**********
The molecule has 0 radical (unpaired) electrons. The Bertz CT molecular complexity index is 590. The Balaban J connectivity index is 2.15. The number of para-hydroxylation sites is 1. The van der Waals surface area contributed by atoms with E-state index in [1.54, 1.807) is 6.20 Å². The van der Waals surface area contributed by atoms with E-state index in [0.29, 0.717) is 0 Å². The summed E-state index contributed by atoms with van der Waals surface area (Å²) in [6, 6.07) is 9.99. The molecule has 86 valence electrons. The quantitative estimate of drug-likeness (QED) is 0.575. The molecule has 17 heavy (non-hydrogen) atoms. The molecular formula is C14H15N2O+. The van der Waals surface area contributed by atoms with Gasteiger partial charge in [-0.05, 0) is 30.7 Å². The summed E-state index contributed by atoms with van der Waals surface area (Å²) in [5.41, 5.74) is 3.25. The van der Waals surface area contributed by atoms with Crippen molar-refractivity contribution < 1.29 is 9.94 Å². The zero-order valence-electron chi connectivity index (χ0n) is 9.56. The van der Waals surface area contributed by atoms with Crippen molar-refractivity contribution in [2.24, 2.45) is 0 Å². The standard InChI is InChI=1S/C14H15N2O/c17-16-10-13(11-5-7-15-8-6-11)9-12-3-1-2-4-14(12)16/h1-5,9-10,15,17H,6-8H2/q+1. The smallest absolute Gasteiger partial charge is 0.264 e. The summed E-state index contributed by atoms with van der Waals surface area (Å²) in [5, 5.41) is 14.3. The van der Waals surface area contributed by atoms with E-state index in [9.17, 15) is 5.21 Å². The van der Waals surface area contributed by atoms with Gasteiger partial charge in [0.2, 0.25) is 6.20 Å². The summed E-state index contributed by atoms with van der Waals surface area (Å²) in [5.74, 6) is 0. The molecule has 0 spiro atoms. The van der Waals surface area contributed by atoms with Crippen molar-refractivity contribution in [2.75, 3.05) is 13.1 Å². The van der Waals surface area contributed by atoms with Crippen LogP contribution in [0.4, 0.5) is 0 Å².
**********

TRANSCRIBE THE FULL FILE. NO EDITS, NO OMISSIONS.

The molecule has 0 radical (unpaired) electrons. The Bertz CT molecular complexity index is 590. The Balaban J connectivity index is 2.15. The number of para-hydroxylation sites is 1. The van der Waals surface area contributed by atoms with E-state index in [1.54, 1.807) is 6.20 Å². The van der Waals surface area contributed by atoms with E-state index in [0.29, 0.717) is 0 Å². The summed E-state index contributed by atoms with van der Waals surface area (Å²) in [6, 6.07) is 9.99. The molecule has 86 valence electrons. The quantitative estimate of drug-likeness (QED) is 0.575. The molecule has 17 heavy (non-hydrogen) atoms. The molecular formula is C14H15N2O+. The van der Waals surface area contributed by atoms with Gasteiger partial charge in [-0.05, 0) is 30.7 Å². The summed E-state index contributed by atoms with van der Waals surface area (Å²) in [5.41, 5.74) is 3.25. The van der Waals surface area contributed by atoms with Crippen molar-refractivity contribution < 1.29 is 9.94 Å². The zero-order valence-electron chi connectivity index (χ0n) is 9.56. The van der Waals surface area contributed by atoms with Crippen molar-refractivity contribution in [2.24, 2.45) is 0 Å². The standard InChI is InChI=1S/C14H15N2O/c17-16-10-13(11-5-7-15-8-6-11)9-12-3-1-2-4-14(12)16/h1-5,9-10,15,17H,6-8H2/q+1. The smallest absolute Gasteiger partial charge is 0.264 e. The summed E-state index contributed by atoms with van der Waals surface area (Å²) in [5, 5.41) is 14.3. The van der Waals surface area contributed by atoms with E-state index in [9.17, 15) is 5.21 Å². The van der Waals surface area contributed by atoms with Gasteiger partial charge in [0.2, 0.25) is 6.20 Å². The summed E-state index contributed by atoms with van der Waals surface area (Å²) in [5.74, 6) is 0. The molecule has 0 spiro atoms. The van der Waals surface area contributed by atoms with Crippen molar-refractivity contribution in [2.75, 3.05) is 13.1 Å². The van der Waals surface area contributed by atoms with Crippen LogP contribution in [0.4, 0.5) is 0 Å².